It was dark, dark, dark

                                          In a big big park

                                          I felt like a king upon the throne

                                          Me and Imelda lying alone

                                          When I heard a talk and a creaking walk

                                         As I looked around frightfully

                                         We was right in the middle of a cemetery


Lord Kitchener, Love in the Cemetery (1965)


So, death is strange. Well, then, death’s hangers-on. OK, groupies. The lovers; the men and men; the men and women; the social corbeaux who drive through the cemetery to cherry-pick a quiet street to park, ole talk, do it, shimmy the car, shake convention, then smoke a little weed, oblivious or not to gravers nearby.

Ishmael: “People under drugs would do anything. Lapeyrouse is not alone. All cemeteries have smokers and pipers.”

So strange is death, on occasion dignity decomposes at the gravesite. Enough spillage to fill the hole with the small, useless matters of life.

Like the scene at an afternoon burial when an upper-class woman ’bused another over who gets the family’s inheritance. “I’ll catch you in church,” the “abused” shot back. Ha! Church?

Like grave rage. The family of a deceased bandit fist-fought among themselves a moment after they’d warbled “Nearer My God to Thee.” The coffin was being lowered at the time. As usual, the dust-up was over property and inheritance matters. It involved several young children the deceased had fathered with several young women. But police at the site quickly brought the family back to earth.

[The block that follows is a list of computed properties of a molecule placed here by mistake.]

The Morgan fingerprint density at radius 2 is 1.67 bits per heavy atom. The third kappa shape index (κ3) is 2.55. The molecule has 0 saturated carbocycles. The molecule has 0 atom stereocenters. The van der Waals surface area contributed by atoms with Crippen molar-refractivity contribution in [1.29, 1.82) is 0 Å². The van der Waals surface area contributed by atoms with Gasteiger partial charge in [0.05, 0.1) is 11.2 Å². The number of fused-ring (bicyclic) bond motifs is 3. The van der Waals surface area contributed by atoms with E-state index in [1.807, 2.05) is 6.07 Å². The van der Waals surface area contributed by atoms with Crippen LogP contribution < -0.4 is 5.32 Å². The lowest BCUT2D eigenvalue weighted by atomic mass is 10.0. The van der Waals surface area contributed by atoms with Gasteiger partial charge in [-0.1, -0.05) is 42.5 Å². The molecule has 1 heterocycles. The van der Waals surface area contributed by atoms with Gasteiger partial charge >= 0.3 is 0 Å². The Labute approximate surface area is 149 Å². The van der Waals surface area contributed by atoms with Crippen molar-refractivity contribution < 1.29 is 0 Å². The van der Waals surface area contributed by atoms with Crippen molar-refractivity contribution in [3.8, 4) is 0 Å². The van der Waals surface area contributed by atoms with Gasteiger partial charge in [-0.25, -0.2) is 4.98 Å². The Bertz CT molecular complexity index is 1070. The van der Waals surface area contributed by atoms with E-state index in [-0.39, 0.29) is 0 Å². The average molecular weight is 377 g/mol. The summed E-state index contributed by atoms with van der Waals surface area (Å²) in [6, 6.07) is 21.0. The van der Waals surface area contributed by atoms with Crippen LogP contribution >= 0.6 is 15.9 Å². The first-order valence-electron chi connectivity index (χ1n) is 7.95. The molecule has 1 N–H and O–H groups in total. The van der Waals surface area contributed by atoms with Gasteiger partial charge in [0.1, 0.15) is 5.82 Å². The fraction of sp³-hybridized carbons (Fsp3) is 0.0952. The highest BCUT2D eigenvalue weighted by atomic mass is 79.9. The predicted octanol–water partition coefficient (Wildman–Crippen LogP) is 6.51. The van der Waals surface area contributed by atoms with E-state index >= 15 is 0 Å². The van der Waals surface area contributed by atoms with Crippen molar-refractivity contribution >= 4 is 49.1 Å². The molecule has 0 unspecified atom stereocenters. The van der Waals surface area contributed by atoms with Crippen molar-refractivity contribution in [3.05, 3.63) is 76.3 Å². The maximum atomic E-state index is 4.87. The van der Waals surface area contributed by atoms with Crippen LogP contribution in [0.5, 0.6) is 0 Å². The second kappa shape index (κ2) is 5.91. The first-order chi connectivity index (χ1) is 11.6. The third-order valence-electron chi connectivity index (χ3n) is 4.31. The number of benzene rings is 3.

Like the bold-faced bravado of a mourner who pulled a gun on a digger under a threatening sky, the hole still agape. The graver got lucky. A friend of the deceased grabbed the digger’s shovel and decked the assailant

Like the day Ishmael had “to sink a fork” before a family allowed diggers to lower the casket. The reason for Ishmael’s correction? A family member of the deceased had sent a tape measure down the hole and declared the depth was three inches short. The man satisfied, the casket went down without a fuss. Then the member motioned for a mason to cover it with cement. After that, diggers began pouring on the dirt. The mason covered that, too. Diggers back-filled the grave. The mason poured cement on the grave. The family piled on the wreaths. The mason topped off the site with cement. The family member began to write: “Here lies (name)…” A relative pointed out that he had missed a letter in the middle of the name. Not to be bothered, the member nonchalantly added the ‘r’ at the end, and wrote: “We didn’t get much education from you but you sure taught us how to make money.”


The death rattle finally falling silent, the cemetery empties, the gates close.

The gravediggers move on, their shovels spent, their sacred day gone.

As usual, night, profane as ever, sneaks back in the yard. And, quicker than you can sing Christo’s lines. “Ah ketch him hanging out like a bride and groom with a female jumbie inside a tomb,” the fresh souls will realize they have plenty of company. The erasures of the burial ground. The living dead. Mystical, mysterious and misaligned, like the stars that usually drop by to check in on these misfits.

Uh-oh, hear that wail? The new souls are already catching hell.

Dead with fright, the cemetery. And that troubles gravediggers. Not a soul wants to put a hand.


     A version of this article was once published in the Trinidad Express Newspaper